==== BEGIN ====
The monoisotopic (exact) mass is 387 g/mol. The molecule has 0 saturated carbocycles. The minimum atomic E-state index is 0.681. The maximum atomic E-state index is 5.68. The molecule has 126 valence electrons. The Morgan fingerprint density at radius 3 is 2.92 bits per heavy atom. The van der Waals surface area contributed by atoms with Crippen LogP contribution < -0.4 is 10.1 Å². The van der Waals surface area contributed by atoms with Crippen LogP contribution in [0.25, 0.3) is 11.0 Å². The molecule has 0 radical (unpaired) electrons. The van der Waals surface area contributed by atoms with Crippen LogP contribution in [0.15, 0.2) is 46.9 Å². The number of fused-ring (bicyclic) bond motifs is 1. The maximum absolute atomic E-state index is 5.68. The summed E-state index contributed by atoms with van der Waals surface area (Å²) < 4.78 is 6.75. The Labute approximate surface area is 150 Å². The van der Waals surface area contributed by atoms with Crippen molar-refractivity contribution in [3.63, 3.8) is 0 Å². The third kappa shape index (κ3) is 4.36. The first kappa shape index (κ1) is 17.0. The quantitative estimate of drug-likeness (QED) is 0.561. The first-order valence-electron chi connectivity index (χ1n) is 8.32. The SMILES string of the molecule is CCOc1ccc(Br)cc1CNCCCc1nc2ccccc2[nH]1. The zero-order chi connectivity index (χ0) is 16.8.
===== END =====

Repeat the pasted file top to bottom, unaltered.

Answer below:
The monoisotopic (exact) mass is 387 g/mol. The molecule has 0 saturated carbocycles. The minimum atomic E-state index is 0.681. The maximum atomic E-state index is 5.68. The molecule has 126 valence electrons. The Morgan fingerprint density at radius 3 is 2.92 bits per heavy atom. The van der Waals surface area contributed by atoms with Crippen LogP contribution < -0.4 is 10.1 Å². The van der Waals surface area contributed by atoms with Crippen LogP contribution in [0.25, 0.3) is 11.0 Å². The molecule has 0 radical (unpaired) electrons. The van der Waals surface area contributed by atoms with Crippen LogP contribution in [0.15, 0.2) is 46.9 Å². The number of fused-ring (bicyclic) bond motifs is 1. The maximum absolute atomic E-state index is 5.68. The summed E-state index contributed by atoms with van der Waals surface area (Å²) < 4.78 is 6.75. The Labute approximate surface area is 150 Å². The van der Waals surface area contributed by atoms with Crippen molar-refractivity contribution in [3.63, 3.8) is 0 Å². The third kappa shape index (κ3) is 4.36. The first kappa shape index (κ1) is 17.0. The quantitative estimate of drug-likeness (QED) is 0.561. The first-order valence-electron chi connectivity index (χ1n) is 8.32. The SMILES string of the molecule is CCOc1ccc(Br)cc1CNCCCc1nc2ccccc2[nH]1. The zero-order chi connectivity index (χ0) is 16.8.